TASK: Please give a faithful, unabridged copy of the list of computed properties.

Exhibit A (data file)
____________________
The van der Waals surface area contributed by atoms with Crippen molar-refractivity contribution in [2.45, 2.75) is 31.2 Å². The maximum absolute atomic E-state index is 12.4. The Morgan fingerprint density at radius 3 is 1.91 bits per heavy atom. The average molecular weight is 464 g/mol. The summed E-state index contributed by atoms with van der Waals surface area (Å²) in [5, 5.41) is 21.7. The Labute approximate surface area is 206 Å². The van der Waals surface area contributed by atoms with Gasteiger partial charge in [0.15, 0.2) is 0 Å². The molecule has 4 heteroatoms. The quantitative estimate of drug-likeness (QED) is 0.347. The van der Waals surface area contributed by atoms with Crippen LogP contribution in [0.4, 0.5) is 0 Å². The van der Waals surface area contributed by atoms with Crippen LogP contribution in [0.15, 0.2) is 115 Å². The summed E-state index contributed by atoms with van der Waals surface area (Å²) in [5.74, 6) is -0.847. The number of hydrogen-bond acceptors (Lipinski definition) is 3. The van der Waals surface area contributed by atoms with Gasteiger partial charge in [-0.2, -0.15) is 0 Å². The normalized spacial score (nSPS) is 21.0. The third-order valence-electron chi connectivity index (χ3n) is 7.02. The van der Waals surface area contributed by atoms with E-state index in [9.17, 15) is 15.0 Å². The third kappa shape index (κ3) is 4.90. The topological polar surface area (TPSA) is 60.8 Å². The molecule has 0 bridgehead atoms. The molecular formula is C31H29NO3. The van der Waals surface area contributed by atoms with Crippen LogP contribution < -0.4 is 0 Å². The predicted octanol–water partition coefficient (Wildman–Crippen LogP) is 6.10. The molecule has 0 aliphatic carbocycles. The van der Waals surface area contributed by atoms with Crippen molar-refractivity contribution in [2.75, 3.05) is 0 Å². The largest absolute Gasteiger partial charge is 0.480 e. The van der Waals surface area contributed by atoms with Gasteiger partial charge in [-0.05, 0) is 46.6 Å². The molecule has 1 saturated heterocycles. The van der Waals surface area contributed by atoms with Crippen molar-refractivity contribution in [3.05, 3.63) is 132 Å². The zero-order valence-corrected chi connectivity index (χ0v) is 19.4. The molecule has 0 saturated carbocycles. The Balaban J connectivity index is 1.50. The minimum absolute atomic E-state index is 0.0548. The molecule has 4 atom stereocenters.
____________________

The van der Waals surface area contributed by atoms with Crippen molar-refractivity contribution in [2.45, 2.75) is 31.2 Å². The maximum absolute atomic E-state index is 12.4. The Morgan fingerprint density at radius 3 is 1.91 bits per heavy atom. The average molecular weight is 464 g/mol. The summed E-state index contributed by atoms with van der Waals surface area (Å²) in [5, 5.41) is 21.7. The Labute approximate surface area is 206 Å². The van der Waals surface area contributed by atoms with Gasteiger partial charge in [0.15, 0.2) is 0 Å². The molecule has 4 heteroatoms. The quantitative estimate of drug-likeness (QED) is 0.347. The van der Waals surface area contributed by atoms with Crippen LogP contribution in [0.4, 0.5) is 0 Å². The van der Waals surface area contributed by atoms with Crippen LogP contribution in [0.15, 0.2) is 115 Å². The summed E-state index contributed by atoms with van der Waals surface area (Å²) in [5.74, 6) is -0.847. The number of hydrogen-bond acceptors (Lipinski definition) is 3. The van der Waals surface area contributed by atoms with Gasteiger partial charge in [-0.2, -0.15) is 0 Å². The normalized spacial score (nSPS) is 21.0. The third-order valence-electron chi connectivity index (χ3n) is 7.02. The van der Waals surface area contributed by atoms with E-state index in [9.17, 15) is 15.0 Å². The third kappa shape index (κ3) is 4.90. The topological polar surface area (TPSA) is 60.8 Å². The molecule has 0 bridgehead atoms. The molecular formula is C31H29NO3. The van der Waals surface area contributed by atoms with Crippen LogP contribution < -0.4 is 0 Å². The predicted octanol–water partition coefficient (Wildman–Crippen LogP) is 6.10. The molecule has 0 aliphatic carbocycles. The van der Waals surface area contributed by atoms with Crippen molar-refractivity contribution in [2.75, 3.05) is 0 Å². The largest absolute Gasteiger partial charge is 0.480 e. The van der Waals surface area contributed by atoms with Gasteiger partial charge in [-0.05, 0) is 46.6 Å². The molecule has 1 saturated heterocycles. The van der Waals surface area contributed by atoms with Crippen molar-refractivity contribution in [3.05, 3.63) is 132 Å². The zero-order valence-corrected chi connectivity index (χ0v) is 19.4. The molecule has 0 saturated carbocycles. The Balaban J connectivity index is 1.50. The minimum absolute atomic E-state index is 0.0548. The molecule has 4 atom stereocenters.